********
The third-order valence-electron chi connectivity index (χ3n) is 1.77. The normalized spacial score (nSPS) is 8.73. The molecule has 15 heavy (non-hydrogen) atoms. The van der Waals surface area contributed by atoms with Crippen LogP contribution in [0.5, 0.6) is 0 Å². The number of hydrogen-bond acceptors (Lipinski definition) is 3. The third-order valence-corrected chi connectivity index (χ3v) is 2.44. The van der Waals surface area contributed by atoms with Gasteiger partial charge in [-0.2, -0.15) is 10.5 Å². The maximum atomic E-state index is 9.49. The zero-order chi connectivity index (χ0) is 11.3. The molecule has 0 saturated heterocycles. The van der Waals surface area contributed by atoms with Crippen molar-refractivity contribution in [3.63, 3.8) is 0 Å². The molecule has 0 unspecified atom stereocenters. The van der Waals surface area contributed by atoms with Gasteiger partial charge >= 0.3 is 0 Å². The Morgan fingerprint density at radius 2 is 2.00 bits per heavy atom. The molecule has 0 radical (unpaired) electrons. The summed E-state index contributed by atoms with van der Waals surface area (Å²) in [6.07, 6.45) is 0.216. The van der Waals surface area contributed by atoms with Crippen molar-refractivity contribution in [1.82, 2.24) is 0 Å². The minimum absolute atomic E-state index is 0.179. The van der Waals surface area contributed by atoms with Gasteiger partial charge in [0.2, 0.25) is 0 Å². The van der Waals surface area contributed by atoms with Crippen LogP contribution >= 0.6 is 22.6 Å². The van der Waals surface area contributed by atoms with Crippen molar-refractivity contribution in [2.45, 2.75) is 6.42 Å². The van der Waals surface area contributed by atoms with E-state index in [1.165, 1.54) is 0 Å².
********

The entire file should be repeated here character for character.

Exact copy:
The third-order valence-electron chi connectivity index (χ3n) is 1.77. The normalized spacial score (nSPS) is 8.73. The molecule has 15 heavy (non-hydrogen) atoms. The van der Waals surface area contributed by atoms with Crippen LogP contribution in [0.5, 0.6) is 0 Å². The number of hydrogen-bond acceptors (Lipinski definition) is 3. The third-order valence-corrected chi connectivity index (χ3v) is 2.44. The van der Waals surface area contributed by atoms with Gasteiger partial charge in [-0.2, -0.15) is 10.5 Å². The maximum atomic E-state index is 9.49. The zero-order chi connectivity index (χ0) is 11.3. The molecule has 0 saturated heterocycles. The van der Waals surface area contributed by atoms with Crippen molar-refractivity contribution in [3.63, 3.8) is 0 Å². The molecule has 0 unspecified atom stereocenters. The van der Waals surface area contributed by atoms with Gasteiger partial charge >= 0.3 is 0 Å². The Morgan fingerprint density at radius 2 is 2.00 bits per heavy atom. The molecule has 0 radical (unpaired) electrons. The summed E-state index contributed by atoms with van der Waals surface area (Å²) in [6.07, 6.45) is 0.216. The van der Waals surface area contributed by atoms with Crippen molar-refractivity contribution in [1.82, 2.24) is 0 Å². The minimum absolute atomic E-state index is 0.179. The van der Waals surface area contributed by atoms with Gasteiger partial charge in [0.2, 0.25) is 0 Å². The van der Waals surface area contributed by atoms with Crippen LogP contribution >= 0.6 is 22.6 Å². The van der Waals surface area contributed by atoms with Crippen molar-refractivity contribution in [2.45, 2.75) is 6.42 Å². The van der Waals surface area contributed by atoms with E-state index in [1.165, 1.54) is 0 Å².